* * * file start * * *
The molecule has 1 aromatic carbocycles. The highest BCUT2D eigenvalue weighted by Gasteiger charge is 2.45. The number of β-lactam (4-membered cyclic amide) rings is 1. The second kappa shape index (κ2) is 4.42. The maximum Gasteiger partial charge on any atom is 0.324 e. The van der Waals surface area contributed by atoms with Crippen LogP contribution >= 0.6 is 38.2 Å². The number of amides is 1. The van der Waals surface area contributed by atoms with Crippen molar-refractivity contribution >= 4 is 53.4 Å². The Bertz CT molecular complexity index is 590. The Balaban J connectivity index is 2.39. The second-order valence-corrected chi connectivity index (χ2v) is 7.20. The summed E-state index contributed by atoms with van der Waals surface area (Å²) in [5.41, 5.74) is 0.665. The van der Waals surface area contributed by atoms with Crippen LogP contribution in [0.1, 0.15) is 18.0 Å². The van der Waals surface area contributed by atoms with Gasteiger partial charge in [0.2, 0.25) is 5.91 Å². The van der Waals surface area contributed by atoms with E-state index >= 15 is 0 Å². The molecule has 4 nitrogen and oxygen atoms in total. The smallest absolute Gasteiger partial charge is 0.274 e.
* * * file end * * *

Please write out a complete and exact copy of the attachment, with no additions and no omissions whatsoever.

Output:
The molecule has 1 aromatic carbocycles. The highest BCUT2D eigenvalue weighted by Gasteiger charge is 2.45. The number of β-lactam (4-membered cyclic amide) rings is 1. The second kappa shape index (κ2) is 4.42. The maximum Gasteiger partial charge on any atom is 0.324 e. The van der Waals surface area contributed by atoms with Crippen LogP contribution >= 0.6 is 38.2 Å². The number of amides is 1. The van der Waals surface area contributed by atoms with Crippen molar-refractivity contribution >= 4 is 53.4 Å². The Bertz CT molecular complexity index is 590. The Balaban J connectivity index is 2.39. The second-order valence-corrected chi connectivity index (χ2v) is 7.20. The summed E-state index contributed by atoms with van der Waals surface area (Å²) in [5.41, 5.74) is 0.665. The van der Waals surface area contributed by atoms with Crippen LogP contribution in [0.1, 0.15) is 18.0 Å². The van der Waals surface area contributed by atoms with Gasteiger partial charge in [0.2, 0.25) is 5.91 Å². The van der Waals surface area contributed by atoms with E-state index >= 15 is 0 Å². The molecule has 4 nitrogen and oxygen atoms in total. The smallest absolute Gasteiger partial charge is 0.274 e.